People tend to gravitate towards strategic planning rather than true strategic thinking. Strategic thinking is hard, it is operating in the grey and we don’t know all the facts. Strategic planning is a structured process and fits well with the right brain / analytical focus which is common in western education. Strategic thinking is hard, requiring interpretation, analysis, insight and taking a helicopter view. This focus on trends and insights is very uncomfortable for many people. It is much easier to assume that what has worked in the past will continue to work in the future. The well-known failure of Blockbuster, the video rental chain that once dominated the market with its thousands of physical locations worldwide,1 is a salient reminder that what worked in the past may be a recipe for disaster as the organisation moves into an ever-changing future. 

True strategic thinking is also often undermined by the data collection that precedes the strategic analysis. Many times, the data collection begins with good intent, but the questions asked and the data collected are shaped by the beliefs and perceptions of those driving the process. It can be uncomfortable to collect the data and trust the process to allow insight to emerge. One approach to analysis of the data is to actively work to fill in the ‘Unknown Unknowns’ Johari Window.2  

Figure 1: The Johari Window – adapted version3 

Formulating strategy with an understanding of the four knowledge-awareness areas of the Johari Window can help an organisation understand its own strengths and weakness in relation to the dynamics of the industry in which it operates, while also developing a greater awareness and understanding of its competition, environmental considerations, and future implications. As Welch notes:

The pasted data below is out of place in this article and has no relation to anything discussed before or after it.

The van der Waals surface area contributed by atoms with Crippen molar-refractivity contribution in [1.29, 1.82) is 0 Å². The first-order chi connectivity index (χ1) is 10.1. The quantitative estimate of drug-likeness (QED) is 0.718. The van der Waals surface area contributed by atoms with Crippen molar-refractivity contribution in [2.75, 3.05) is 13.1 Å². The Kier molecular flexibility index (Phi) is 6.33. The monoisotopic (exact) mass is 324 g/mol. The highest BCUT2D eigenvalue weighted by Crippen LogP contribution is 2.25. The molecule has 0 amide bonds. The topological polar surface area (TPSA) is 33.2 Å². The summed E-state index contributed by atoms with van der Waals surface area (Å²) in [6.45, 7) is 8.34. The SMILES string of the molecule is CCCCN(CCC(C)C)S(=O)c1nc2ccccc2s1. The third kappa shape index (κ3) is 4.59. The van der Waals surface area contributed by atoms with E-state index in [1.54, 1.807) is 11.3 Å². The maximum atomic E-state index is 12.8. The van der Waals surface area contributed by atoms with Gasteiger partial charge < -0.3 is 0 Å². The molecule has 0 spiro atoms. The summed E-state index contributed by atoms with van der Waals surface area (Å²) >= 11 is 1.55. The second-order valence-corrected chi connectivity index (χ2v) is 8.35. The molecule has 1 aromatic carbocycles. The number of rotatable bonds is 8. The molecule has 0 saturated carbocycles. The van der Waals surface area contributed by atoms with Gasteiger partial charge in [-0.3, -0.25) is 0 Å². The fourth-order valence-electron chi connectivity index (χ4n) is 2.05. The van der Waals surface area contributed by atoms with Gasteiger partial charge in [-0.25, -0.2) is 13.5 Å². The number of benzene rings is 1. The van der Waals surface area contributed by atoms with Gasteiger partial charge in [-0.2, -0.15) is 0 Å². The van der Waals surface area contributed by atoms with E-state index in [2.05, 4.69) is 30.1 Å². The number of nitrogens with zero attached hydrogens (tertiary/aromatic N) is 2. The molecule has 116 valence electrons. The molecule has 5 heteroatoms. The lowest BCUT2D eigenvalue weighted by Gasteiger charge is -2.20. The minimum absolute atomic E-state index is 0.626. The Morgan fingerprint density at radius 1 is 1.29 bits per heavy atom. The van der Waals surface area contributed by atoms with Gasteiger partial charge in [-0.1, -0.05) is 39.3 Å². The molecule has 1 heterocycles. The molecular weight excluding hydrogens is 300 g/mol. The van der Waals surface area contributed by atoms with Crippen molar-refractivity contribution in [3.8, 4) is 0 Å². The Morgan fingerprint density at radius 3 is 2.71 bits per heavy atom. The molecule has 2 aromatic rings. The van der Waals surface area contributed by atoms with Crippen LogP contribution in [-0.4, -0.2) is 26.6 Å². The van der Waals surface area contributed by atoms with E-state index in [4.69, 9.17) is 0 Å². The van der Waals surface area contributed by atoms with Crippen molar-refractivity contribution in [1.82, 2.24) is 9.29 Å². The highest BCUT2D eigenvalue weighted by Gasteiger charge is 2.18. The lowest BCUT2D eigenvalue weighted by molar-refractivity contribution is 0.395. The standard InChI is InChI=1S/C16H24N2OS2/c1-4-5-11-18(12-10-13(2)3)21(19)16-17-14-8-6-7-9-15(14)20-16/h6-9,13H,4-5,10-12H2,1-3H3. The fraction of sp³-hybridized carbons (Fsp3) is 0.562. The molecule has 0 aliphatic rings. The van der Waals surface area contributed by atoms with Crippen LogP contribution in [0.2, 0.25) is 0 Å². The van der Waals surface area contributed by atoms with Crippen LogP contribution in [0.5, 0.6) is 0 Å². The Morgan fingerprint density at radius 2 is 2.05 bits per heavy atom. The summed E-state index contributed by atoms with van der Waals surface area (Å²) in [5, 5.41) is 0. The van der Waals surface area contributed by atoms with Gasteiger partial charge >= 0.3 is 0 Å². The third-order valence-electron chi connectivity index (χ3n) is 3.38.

It is crucial for businesses to acknowledge the significance of integrating all four categories of knowledge-awareness, known knowns, known unknowns, unknown knowns, and unknown unknowns, into their strategic formulation, as this can facilitate the development of adaptable and effective strategic plans that consider the constantly evolving business landscape.

If Blockbuster had been able to see in an unfiltered way the impact of the emergence of new technology on the delivery of video entertainment, they may have made very different strategic decisions. It has been suggested that walking the aisles to select a video was part of the entertainment experience and shaped their interpretation of the strategic changes rapidly overtaking their industry. One approach is independent data collection combined with actively allowing the board time to review and analyse the available data. 

A further key question is ‘so what if true strategic thinking doesn’t happen?’ Doesn’t a well-built three-year strategic plan provide a way forward? The answer is ‘yes’ it does but from our experience these plans end up being very similar. Key areas of focus include improving educational excellence, retaining and growing high quality teaching staff and supporting and growing the school culture. With so many similar objectives these plans often become an exercise in executional excellence. They assume that if the school does the basics exceptionally well, they will continue to succeed. This may be true but unfortunately if the strategic demands or challenges shift, a school may perfectly execute the wrong strategic tactics.